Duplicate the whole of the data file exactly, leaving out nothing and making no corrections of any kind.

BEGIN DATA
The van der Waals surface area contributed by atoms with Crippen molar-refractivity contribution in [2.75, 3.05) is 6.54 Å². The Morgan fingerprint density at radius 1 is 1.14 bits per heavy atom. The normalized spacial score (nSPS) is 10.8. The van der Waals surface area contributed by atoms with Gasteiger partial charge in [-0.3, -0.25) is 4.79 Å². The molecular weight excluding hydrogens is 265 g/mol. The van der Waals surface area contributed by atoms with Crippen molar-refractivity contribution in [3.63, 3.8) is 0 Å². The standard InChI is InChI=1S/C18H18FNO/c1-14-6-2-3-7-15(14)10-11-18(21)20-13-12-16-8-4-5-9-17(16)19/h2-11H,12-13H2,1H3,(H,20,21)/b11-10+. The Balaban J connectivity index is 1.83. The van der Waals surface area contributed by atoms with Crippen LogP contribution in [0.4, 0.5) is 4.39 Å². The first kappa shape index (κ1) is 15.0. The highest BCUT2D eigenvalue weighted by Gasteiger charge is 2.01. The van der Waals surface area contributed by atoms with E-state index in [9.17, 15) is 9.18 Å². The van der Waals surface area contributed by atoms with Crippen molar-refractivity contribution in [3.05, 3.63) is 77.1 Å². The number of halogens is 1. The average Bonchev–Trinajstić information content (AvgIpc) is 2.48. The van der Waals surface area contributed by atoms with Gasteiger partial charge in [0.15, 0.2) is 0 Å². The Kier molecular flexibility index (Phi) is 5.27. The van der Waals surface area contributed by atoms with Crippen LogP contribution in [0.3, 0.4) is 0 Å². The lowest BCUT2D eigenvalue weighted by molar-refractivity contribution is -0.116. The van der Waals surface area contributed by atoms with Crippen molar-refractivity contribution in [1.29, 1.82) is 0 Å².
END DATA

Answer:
The van der Waals surface area contributed by atoms with Crippen molar-refractivity contribution in [2.75, 3.05) is 6.54 Å². The Morgan fingerprint density at radius 1 is 1.14 bits per heavy atom. The normalized spacial score (nSPS) is 10.8. The van der Waals surface area contributed by atoms with Gasteiger partial charge in [-0.3, -0.25) is 4.79 Å². The molecular weight excluding hydrogens is 265 g/mol. The van der Waals surface area contributed by atoms with Crippen molar-refractivity contribution in [3.63, 3.8) is 0 Å². The standard InChI is InChI=1S/C18H18FNO/c1-14-6-2-3-7-15(14)10-11-18(21)20-13-12-16-8-4-5-9-17(16)19/h2-11H,12-13H2,1H3,(H,20,21)/b11-10+. The Balaban J connectivity index is 1.83. The van der Waals surface area contributed by atoms with Crippen LogP contribution in [0.4, 0.5) is 4.39 Å². The first kappa shape index (κ1) is 15.0. The highest BCUT2D eigenvalue weighted by Gasteiger charge is 2.01. The van der Waals surface area contributed by atoms with E-state index in [9.17, 15) is 9.18 Å². The van der Waals surface area contributed by atoms with Crippen molar-refractivity contribution in [3.05, 3.63) is 77.1 Å². The number of halogens is 1. The average Bonchev–Trinajstić information content (AvgIpc) is 2.48. The van der Waals surface area contributed by atoms with Gasteiger partial charge in [0.15, 0.2) is 0 Å². The Kier molecular flexibility index (Phi) is 5.27. The van der Waals surface area contributed by atoms with Crippen LogP contribution in [0.3, 0.4) is 0 Å². The lowest BCUT2D eigenvalue weighted by molar-refractivity contribution is -0.116. The van der Waals surface area contributed by atoms with Crippen molar-refractivity contribution in [1.29, 1.82) is 0 Å².